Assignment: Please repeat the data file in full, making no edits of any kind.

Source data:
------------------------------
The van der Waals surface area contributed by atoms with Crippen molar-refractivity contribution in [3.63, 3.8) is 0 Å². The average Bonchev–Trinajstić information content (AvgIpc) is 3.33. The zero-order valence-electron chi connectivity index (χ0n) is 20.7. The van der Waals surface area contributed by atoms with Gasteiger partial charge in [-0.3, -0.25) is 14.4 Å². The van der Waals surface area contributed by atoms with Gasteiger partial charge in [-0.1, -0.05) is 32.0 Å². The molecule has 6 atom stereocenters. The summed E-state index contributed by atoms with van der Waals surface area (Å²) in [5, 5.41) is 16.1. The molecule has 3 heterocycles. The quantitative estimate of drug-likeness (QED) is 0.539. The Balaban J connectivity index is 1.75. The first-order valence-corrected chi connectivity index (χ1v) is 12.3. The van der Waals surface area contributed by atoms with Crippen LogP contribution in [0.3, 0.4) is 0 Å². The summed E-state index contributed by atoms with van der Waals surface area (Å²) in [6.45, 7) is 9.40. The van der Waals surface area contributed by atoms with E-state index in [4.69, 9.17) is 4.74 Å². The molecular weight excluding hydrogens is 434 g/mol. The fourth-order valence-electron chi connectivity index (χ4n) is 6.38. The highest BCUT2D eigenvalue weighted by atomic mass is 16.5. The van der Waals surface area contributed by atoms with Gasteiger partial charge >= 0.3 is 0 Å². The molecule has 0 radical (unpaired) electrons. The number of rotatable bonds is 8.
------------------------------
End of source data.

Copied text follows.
The van der Waals surface area contributed by atoms with Crippen molar-refractivity contribution in [3.63, 3.8) is 0 Å². The average Bonchev–Trinajstić information content (AvgIpc) is 3.33. The zero-order valence-electron chi connectivity index (χ0n) is 20.7. The van der Waals surface area contributed by atoms with Gasteiger partial charge in [-0.3, -0.25) is 14.4 Å². The van der Waals surface area contributed by atoms with Gasteiger partial charge in [-0.1, -0.05) is 32.0 Å². The molecule has 6 atom stereocenters. The summed E-state index contributed by atoms with van der Waals surface area (Å²) in [5, 5.41) is 16.1. The molecule has 3 heterocycles. The quantitative estimate of drug-likeness (QED) is 0.539. The Balaban J connectivity index is 1.75. The first-order valence-corrected chi connectivity index (χ1v) is 12.3. The van der Waals surface area contributed by atoms with Crippen LogP contribution in [0.3, 0.4) is 0 Å². The summed E-state index contributed by atoms with van der Waals surface area (Å²) in [6.45, 7) is 9.40. The van der Waals surface area contributed by atoms with E-state index in [4.69, 9.17) is 4.74 Å². The molecular weight excluding hydrogens is 434 g/mol. The fourth-order valence-electron chi connectivity index (χ4n) is 6.38. The highest BCUT2D eigenvalue weighted by atomic mass is 16.5. The van der Waals surface area contributed by atoms with Gasteiger partial charge >= 0.3 is 0 Å². The molecule has 0 radical (unpaired) electrons. The number of rotatable bonds is 8.